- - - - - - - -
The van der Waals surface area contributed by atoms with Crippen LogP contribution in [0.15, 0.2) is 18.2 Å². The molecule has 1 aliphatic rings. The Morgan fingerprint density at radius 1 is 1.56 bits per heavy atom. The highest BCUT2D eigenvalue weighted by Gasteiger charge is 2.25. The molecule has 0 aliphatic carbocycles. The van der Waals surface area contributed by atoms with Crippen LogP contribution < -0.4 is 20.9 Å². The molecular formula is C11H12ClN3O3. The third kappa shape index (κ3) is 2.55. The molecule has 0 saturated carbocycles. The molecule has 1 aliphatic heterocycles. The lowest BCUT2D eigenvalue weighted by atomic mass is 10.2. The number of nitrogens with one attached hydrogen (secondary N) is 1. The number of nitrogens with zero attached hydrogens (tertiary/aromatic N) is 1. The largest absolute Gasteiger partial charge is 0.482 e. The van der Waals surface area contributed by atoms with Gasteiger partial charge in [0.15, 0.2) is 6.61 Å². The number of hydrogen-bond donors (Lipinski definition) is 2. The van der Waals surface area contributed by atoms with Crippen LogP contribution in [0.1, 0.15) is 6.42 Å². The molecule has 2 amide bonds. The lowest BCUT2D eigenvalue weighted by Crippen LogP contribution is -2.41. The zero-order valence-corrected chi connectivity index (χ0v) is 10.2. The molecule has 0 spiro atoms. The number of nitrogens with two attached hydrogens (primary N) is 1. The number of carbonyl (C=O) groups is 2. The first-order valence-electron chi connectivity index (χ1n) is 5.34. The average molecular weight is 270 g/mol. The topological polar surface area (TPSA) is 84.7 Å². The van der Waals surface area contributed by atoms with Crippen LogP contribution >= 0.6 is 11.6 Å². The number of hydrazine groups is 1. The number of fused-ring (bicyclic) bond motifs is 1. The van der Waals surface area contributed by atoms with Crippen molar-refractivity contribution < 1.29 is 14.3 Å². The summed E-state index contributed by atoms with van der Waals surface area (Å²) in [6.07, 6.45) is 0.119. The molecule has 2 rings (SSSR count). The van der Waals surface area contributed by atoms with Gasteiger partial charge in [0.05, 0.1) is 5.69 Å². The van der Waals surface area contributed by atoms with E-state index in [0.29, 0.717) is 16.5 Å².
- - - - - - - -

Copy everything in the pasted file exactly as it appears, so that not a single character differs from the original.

The van der Waals surface area contributed by atoms with Crippen LogP contribution in [0.15, 0.2) is 18.2 Å². The molecule has 1 aliphatic rings. The Morgan fingerprint density at radius 1 is 1.56 bits per heavy atom. The highest BCUT2D eigenvalue weighted by Gasteiger charge is 2.25. The molecule has 0 aliphatic carbocycles. The van der Waals surface area contributed by atoms with Crippen LogP contribution < -0.4 is 20.9 Å². The molecular formula is C11H12ClN3O3. The third kappa shape index (κ3) is 2.55. The molecule has 0 saturated carbocycles. The molecule has 1 aliphatic heterocycles. The lowest BCUT2D eigenvalue weighted by atomic mass is 10.2. The number of nitrogens with one attached hydrogen (secondary N) is 1. The number of nitrogens with zero attached hydrogens (tertiary/aromatic N) is 1. The largest absolute Gasteiger partial charge is 0.482 e. The van der Waals surface area contributed by atoms with Gasteiger partial charge in [0.15, 0.2) is 6.61 Å². The number of hydrogen-bond donors (Lipinski definition) is 2. The van der Waals surface area contributed by atoms with Crippen LogP contribution in [0.1, 0.15) is 6.42 Å². The molecule has 2 amide bonds. The lowest BCUT2D eigenvalue weighted by Crippen LogP contribution is -2.41. The zero-order valence-corrected chi connectivity index (χ0v) is 10.2. The molecule has 0 spiro atoms. The number of nitrogens with two attached hydrogens (primary N) is 1. The number of carbonyl (C=O) groups is 2. The first-order valence-electron chi connectivity index (χ1n) is 5.34. The average molecular weight is 270 g/mol. The topological polar surface area (TPSA) is 84.7 Å². The van der Waals surface area contributed by atoms with Crippen LogP contribution >= 0.6 is 11.6 Å². The number of hydrazine groups is 1. The number of fused-ring (bicyclic) bond motifs is 1. The van der Waals surface area contributed by atoms with Crippen molar-refractivity contribution < 1.29 is 14.3 Å². The summed E-state index contributed by atoms with van der Waals surface area (Å²) in [6.07, 6.45) is 0.119. The molecule has 2 rings (SSSR count). The van der Waals surface area contributed by atoms with Gasteiger partial charge in [0.05, 0.1) is 5.69 Å². The van der Waals surface area contributed by atoms with E-state index in [0.29, 0.717) is 16.5 Å².